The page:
Up and coming beer destinations?
The subject for this month's The Session was: "What are the up-and-coming beer locations that you see as the next major players in the beer scene?" Well. I couldn't really leave that one unanswered, although for regular readers I suppose the answer is not exactly going to come as a surprise. Obviously, Vilnius. I mean, really, how could it not be? ...
Read | 2015-03-06 18:04 | 1 comment(s)
Vilnius: a beer guide for the impatient
My guidebook to Lithuanian beer has all the detailed information, but for those who are going to Vilnius and don't want to read 100 pages of detailed text, there isn't anything available now. So I thought it might be useful to gather the most important information in one place. To keep this piece manageable I have had to leave out lots of interesting stuff even though some if it is big enough to deserve full blog posts of their own. There really is that much going on in Vilnius. ...
Read | 2015-03-04 15:26 | 1 comment(s)
What is it that ferments lambic?
As everyone knows, lambic is fermented by "wild yeast and bacteria". But what does that actually mean? What yeast? And what bacteria? This is not an easy question to answer, but last year a study attempting to answer this was published. The results are interesting in several different ways, so let's take a look. ...
Read | 2015-02-20 11:00 | 14 comment(s)
The origins of beer brewing in Scandinavia are lost in the mists of pre-history, and today we have very little evidence of how it began. We do know a little, however, mainly from archaeological excavations, and what little we know is both interesting and surprising. ...
Read | 2015-02-09 20:44 | 3 comment(s)
Norwegian craft beer 2014
It's time for the annual statistics post where we look at the development of Norwegian craft brewing in numbers. Unfortunately, unlike in the US, the Norwegian brewer's association does not produce official statistics, so complete sales figures are not available, but there are a few useful figures we can look at instead. ...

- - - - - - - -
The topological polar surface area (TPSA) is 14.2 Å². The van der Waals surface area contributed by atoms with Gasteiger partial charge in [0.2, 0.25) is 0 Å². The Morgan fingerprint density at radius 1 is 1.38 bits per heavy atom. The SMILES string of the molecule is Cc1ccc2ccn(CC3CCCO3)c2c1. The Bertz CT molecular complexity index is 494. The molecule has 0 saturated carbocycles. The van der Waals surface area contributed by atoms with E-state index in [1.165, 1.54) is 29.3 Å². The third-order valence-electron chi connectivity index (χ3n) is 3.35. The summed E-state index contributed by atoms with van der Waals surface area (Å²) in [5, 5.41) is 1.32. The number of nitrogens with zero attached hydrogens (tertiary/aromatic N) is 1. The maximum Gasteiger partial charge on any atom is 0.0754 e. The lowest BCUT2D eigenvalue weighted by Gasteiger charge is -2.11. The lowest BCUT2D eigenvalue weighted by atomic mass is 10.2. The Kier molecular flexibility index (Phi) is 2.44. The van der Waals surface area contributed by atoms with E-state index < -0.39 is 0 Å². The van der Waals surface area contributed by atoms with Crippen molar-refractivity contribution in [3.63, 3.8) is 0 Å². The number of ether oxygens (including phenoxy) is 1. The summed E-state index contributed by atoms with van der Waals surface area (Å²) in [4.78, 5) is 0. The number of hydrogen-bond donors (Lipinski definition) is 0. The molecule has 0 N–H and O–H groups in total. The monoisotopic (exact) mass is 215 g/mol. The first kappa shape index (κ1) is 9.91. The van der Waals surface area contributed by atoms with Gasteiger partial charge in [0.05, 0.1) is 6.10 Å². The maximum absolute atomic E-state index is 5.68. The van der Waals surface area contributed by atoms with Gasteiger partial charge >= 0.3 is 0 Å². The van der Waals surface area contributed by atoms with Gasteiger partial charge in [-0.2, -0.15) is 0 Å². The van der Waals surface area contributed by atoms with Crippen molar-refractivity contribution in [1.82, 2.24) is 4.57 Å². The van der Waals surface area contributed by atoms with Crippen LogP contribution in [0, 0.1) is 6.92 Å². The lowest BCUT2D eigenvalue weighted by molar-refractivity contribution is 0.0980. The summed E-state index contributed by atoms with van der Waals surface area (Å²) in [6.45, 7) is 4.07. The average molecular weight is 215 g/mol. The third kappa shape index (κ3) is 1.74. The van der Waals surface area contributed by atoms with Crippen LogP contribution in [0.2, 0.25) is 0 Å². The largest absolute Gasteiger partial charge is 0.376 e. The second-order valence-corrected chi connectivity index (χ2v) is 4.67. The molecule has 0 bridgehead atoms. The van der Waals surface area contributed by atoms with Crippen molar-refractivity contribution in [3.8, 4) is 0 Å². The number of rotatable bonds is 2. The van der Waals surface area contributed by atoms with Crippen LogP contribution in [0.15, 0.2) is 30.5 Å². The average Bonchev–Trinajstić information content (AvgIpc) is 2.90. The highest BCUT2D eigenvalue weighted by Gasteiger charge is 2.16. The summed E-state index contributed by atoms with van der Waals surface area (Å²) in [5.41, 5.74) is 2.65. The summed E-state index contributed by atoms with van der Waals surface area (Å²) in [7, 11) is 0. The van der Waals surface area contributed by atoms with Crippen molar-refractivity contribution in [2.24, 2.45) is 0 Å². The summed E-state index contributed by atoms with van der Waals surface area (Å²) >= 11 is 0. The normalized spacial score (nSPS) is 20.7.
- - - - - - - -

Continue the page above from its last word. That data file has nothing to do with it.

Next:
Read | 2015-01-19 21:03 | 0 comment(s)
The Campaign Against Raw Ale
It's April 5, 1780, at "the usual time in the morning". In the upper lecture hall of Åbo Academy, Carl Niclas Hellenius is preparing to give a talk. He is a researcher in natural history working at the Academy, and about to present the results of his investigation into "the brewing methods of the Finnish commoners". We know this, because his treatise has been preserved, and is today the oldest known description of the brewing of sathi. ...
Read | 2015-01-13 18:34 | 2 comment(s)
Process or ingredients?
Recently there have been a whole range of initiatives in Norway to develop beers that are more truly Norwegian. One is the Scandinavian project for New Nordic Beer, but there are also a few research projects run by Bioforsk, Østforsk, etc. Common for all of these is a focus on finding local ingredients, in part by exploring the local farmhouse brewing traditions. I think this is not the most interesting approach. ...
Read | 2015-01-04 14:44 | 0 comment(s)
The solera paradox
After I wrote about the ever-lasting Christmas beer, I read on the Wikipedia page for solera that soleras are used for vinegars, too, and some Italian producers then report the age of the entire solera as the age of their vinegar. The logic being that (a) "Italian labeling laws permit blended vinegar to be labeled with the age of the oldest vinegar in the blend" and (b) consumers are impressed. I woke up the next morning wondering ... what age should they have put? That is, if I were writing the law, what would I require them to state on the labelling? ...
Read | 2014-12-24 14:41 | 5 comment(s)
The ever-lasting Christmas beer
In the early 17th century, walloon smiths were famous for their ironwork, and the Swedish kings therefore invited them to settle in Sweden. A substantial number did, but quickly found that they did not like the Swedish beer. Instead, they preferred the walloon type of beer, which from the description sounds similar to Flemish red or oud bruin. One style seems to have been "Maastrichts oud", which was lightly soured by cellaring in wooden barrels. ...
Read | 2014-12-21 11:51 | 6 comment(s)
The year is 1851. Sociologist Eilert Sundt is walking across a
field in Hedmark, central Norway, when he notices a pile of stones.
They catch his eye because they look peculiar. They're small, about
the size of a fist, with obvious signs of burning, and they have been
chipped and cracked somehow. He asks a farmer working nearby what the
"Brewing stones," says the farmer.
"Yes, boiling stones."
"Yes. They were used for boiling in the old days, when people didn't have metal kettles." ...
Read | 2014-12-09 21:04 | 17 comment(s)